The South Arm and Icicle Brook stages are notoriously difficult for 2 meter communications. A big hill in the middle of the stage prevents direct communications between the start and finish, requiring a midpoint relay on top of that hill (usually me) to act as a human repeater. That was unnecessary this year, though, as a result of a bold new idea: move the net to 3.850 MHz, and use 80 meter NVIS to get our signals over the hill.
NVIS stands for Near-Vertical Incidence Skywave. This is just a fancy way of saying that we’re sending our signals straight up and bouncing them off the ionosphere to come straight back down again. We accomplish this by setting up dipole antennas very close to the ground. I traditionally attach my 2-meter J-pole to a 12-foot tall painter’s pole. This is way too low for effective DX communication, but it’s perfect for NVIS. I run it as an inverted-vee, with a pair of stakes on either end holding the wire just four feet off the ground.
Chief of Communications Tim Carter, W3ATB, suggested this idea as far back as 2019, the last running of NEFR. There, he and a couple of other hams informally set up 80 meter stations along the stage just to see how it would work. They heard each other quite well. With the cancellation of NEFR in 2020, Tim, myself, Tim W1FOY, JT N1JTI, and Wayne KA1CPR, ventured out to South Arm on our own to test 80 meters at the actual locations we use during the rally. This was also a resounding success. Starting at 100 watts on SSB, everyone could hear everyone else all up and down the stage. We gradually reduced power in steps all the way to 5 watts. This low power level was a bit marginal, but even at 10 watts we could all hear each other well enough to communicate reliably. You can read Tim’s full write-up of this experiment here.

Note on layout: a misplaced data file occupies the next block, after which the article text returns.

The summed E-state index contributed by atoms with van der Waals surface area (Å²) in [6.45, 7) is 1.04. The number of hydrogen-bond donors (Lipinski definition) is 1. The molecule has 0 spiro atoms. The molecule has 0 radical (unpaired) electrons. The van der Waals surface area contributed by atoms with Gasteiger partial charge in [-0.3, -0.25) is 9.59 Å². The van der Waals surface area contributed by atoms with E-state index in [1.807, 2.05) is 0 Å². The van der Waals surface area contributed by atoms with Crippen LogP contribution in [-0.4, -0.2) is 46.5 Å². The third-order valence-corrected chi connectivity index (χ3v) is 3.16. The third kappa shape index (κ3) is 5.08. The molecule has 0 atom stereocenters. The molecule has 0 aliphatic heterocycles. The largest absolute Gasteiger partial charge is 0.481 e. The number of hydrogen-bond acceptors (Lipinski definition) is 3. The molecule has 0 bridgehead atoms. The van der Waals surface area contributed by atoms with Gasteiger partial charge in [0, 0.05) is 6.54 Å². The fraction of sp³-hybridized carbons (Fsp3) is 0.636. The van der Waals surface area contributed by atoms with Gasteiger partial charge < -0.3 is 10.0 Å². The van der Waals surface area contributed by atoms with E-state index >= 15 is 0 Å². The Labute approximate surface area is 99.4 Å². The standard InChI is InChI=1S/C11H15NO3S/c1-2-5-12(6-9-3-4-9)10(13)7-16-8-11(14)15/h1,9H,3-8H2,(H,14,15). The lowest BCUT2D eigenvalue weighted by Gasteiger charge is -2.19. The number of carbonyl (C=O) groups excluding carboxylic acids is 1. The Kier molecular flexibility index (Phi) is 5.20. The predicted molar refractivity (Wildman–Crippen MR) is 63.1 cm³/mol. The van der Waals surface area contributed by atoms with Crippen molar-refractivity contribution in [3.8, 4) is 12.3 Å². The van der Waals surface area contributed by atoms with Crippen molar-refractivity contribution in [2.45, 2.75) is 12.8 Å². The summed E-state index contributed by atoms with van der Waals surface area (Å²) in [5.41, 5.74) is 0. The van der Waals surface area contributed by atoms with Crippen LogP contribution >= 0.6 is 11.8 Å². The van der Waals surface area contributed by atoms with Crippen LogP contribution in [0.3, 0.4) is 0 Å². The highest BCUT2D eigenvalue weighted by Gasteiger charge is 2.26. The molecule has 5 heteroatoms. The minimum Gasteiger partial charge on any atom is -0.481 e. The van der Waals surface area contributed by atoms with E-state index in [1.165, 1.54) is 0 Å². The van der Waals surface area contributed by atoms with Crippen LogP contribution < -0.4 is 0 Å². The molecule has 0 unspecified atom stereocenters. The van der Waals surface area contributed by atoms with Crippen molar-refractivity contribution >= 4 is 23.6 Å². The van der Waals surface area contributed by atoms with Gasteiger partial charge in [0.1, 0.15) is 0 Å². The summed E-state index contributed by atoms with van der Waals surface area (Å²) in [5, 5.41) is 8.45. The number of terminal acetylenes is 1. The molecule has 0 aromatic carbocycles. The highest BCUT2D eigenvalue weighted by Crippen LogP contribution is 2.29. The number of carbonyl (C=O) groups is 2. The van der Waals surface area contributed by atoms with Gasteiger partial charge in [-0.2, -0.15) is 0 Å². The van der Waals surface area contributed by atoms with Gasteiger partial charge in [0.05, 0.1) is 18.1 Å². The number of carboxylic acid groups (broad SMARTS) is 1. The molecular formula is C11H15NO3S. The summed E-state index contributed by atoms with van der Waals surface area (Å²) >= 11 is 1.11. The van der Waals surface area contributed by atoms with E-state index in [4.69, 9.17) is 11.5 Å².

It was time to put this idea to the ultimate test and try it at NEFR. Tim assigned a number of General and Extra class hams to South Arm/Icicle Brook, enough to run 80 meter stations at start, finish, and all of the usual radio locations. Once again, I was placed at point F, the traditional midpoint relay position. If 80 meters failed, we’d fall back to the 2 meter net and do it the old fashioned way. I ran the 80 meter station from inside my camper van, while Allison, KB1KNG, was on 2 meters. We both set up our HTs to crossband repeat through my Kenwood TM-V71A. Both rigs ran off my house batteries and solar power. To avoid callsign confusion, we both used the club call W1RLY for consistency.
There was some initial confusion as to which frequency we were using for what. We still needed 2 meters not only as a backup, but also for contact with course opening and rally officials, who didn’t have 80 meters in their cars. During the preparation for each stage, we did some relaying back and forth between the bands. When it came to actually running the net during the stage, though, that took place exclusively on 80 meters. Allison relayed the sequence numbers, car numbers, and times to the 2 meter frequency.
The result was a smashing success. For the first time since I’ve been working NEFR, the net, as well as the stages themselves, went off without a hitch. On 80 meters, start and finish communicated directly just like they do at every other stage on 2 meters. For the first time, I had nothing to relay, and was able to step away from the radio (with Allison listening in case I was needed) to take some pictures.
In fact, 80 meters was such a success that for the first time ever, stages had contact with each other and rally HQ. Paul, W1SEX, ran a separate net specifically for keeping all the stages in contact. This is the norm at most rallies, but due to the long distances the stages are from Sunday River, this has never been possible before. Not only has 80 meter NVIS fixed the communication problem on South Arm / Icicle Brook, it’s also opened up new possibilities such as this.
All other stages still used 2 meters, as normal. This isn’t going to change. All hams can use the 2 meter band, and the equipment is cheap and easy to set up. Our 3.850 SSB net is squarely in the General band, which locks Technicians out from participating. It also requires an HF rig and an 80 meter dipole, which is a cumbersome 134 feet long from end to end. We still need Technician class operators, so don’t worry! We’re not putting you out of a job. But if you’ve been thinking about upgrading to General or Extra, we could certainly use your help on the 80 meter nets if you do.